The Singapore government has said it will review the legality of virtual private networks (VPNs).
The review on whether VPNs should be banned is one of a number of proposed changes to Singapore’s Copyright Act, which is soon to be updated, having last been overhauled in 2004.
On Tuesday, (Aug 23), Singapore’s Ministry of Law and the country’s Intellectual Property Office announced a two month public consultation on the proposals.
Currently Singapore has no law regarding the use of VPNs, which allow users to mask their actual location and access geo restricted content.
During its consultation, the authorities are seeking review the current exceptions that allow for circumventions of “technological protection measures”, which act like locks to restrict access or use of copyrighted works, reports the Straits Times.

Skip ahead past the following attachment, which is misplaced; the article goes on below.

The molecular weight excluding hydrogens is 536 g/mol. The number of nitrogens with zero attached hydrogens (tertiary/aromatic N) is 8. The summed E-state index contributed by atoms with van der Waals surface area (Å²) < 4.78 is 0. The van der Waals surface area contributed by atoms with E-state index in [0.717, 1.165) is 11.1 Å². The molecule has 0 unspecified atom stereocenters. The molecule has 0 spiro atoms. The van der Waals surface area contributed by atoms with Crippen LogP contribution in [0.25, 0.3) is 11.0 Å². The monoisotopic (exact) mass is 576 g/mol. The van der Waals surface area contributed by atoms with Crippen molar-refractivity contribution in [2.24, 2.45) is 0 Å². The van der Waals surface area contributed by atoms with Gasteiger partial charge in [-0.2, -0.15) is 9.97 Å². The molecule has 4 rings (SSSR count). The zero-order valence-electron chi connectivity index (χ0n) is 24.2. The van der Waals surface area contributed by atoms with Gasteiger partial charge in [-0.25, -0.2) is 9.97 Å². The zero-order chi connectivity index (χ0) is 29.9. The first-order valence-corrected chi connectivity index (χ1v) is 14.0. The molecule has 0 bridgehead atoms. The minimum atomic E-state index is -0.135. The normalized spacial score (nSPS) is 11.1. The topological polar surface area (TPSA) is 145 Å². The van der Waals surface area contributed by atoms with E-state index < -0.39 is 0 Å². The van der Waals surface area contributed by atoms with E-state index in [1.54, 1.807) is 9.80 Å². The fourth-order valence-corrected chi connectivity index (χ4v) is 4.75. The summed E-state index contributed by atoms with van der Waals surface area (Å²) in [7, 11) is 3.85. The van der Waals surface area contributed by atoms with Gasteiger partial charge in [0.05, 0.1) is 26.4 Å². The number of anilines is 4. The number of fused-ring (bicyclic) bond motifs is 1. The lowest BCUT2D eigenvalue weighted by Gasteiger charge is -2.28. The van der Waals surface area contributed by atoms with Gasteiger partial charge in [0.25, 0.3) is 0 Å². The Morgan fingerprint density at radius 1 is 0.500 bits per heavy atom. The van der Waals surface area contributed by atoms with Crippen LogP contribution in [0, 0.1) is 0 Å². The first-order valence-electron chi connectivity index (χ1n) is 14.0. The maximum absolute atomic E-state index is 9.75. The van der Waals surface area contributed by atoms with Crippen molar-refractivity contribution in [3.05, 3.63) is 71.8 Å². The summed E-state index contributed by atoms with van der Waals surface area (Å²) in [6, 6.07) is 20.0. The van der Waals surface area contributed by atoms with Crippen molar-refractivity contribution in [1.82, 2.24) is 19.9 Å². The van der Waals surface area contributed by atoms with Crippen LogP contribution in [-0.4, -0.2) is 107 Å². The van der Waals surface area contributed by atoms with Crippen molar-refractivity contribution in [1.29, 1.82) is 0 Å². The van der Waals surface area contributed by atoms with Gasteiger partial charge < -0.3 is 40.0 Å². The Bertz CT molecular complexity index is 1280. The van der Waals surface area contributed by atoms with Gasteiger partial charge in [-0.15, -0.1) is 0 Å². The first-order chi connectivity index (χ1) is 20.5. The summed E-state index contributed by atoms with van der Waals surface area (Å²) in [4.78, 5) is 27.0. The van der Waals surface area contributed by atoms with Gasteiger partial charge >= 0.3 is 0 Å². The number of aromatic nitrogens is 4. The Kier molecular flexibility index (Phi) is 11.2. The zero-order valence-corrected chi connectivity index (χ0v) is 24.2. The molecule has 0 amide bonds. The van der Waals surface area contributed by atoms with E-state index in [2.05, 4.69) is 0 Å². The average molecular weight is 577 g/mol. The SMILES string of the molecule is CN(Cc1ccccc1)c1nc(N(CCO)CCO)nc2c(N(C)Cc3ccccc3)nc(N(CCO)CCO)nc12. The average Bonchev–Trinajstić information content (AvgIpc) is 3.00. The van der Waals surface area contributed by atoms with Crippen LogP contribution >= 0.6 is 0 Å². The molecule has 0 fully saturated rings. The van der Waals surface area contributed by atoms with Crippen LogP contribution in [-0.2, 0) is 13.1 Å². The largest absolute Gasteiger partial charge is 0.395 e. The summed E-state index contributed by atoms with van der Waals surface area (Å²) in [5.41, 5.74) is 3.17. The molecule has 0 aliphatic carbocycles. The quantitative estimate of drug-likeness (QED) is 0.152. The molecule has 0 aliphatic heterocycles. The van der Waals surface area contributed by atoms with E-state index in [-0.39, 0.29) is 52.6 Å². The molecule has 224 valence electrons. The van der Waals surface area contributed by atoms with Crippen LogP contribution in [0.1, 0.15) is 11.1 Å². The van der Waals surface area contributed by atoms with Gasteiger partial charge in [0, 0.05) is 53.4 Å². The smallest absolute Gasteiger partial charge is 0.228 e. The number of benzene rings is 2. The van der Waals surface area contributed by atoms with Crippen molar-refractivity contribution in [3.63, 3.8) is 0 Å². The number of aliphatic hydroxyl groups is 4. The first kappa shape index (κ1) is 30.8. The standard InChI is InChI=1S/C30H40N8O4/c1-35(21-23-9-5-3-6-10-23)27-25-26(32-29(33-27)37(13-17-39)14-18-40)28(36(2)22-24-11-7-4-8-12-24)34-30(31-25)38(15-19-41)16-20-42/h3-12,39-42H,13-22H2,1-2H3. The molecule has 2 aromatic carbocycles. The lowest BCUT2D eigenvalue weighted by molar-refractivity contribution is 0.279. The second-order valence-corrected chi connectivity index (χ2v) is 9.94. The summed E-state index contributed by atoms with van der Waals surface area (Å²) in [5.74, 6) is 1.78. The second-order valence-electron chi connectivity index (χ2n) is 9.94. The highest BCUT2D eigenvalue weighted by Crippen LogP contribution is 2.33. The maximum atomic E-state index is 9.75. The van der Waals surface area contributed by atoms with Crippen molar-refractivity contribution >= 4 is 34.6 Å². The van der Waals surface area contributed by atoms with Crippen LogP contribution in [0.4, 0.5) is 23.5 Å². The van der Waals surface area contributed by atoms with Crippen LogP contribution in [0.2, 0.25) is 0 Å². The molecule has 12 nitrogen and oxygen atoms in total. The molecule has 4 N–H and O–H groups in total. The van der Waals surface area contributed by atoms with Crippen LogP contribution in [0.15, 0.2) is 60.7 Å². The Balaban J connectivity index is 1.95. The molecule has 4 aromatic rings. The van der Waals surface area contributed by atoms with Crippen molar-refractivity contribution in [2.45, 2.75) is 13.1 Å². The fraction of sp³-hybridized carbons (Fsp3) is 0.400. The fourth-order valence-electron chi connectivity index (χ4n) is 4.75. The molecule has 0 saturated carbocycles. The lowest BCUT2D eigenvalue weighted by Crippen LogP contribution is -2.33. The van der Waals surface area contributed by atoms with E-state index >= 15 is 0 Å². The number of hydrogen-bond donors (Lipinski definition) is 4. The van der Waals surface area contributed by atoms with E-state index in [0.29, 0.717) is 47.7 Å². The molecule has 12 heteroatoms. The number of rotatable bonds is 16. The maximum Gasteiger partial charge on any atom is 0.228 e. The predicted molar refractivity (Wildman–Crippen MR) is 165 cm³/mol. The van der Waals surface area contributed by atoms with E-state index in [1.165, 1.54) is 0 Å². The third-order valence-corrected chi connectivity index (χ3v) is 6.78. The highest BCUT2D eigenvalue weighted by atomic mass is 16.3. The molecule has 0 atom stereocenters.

“There are some concerns that bypassing geographical blocks could infringe copyright,” said Daren Tang, chief executive of the Intellectual Property Office of Singapore.
However, Singapore remains a supporter of the technology offered by VPNs, he added.
With that being said, there are currently no laws on the use VPNs to access geo-blocked content.
As is the case in many countries, people in Singapore have been using VPNs to watch content meant for other countries and which would not ordinarily be available.
However, pressure from content producers is believed to be have been what prompted the review.
The International Federation of the Phonographic Industry, which represents thousands of producers around the world has previously called for a ban on VPNs being used to circumvent restrictions on accessing geo blocked content.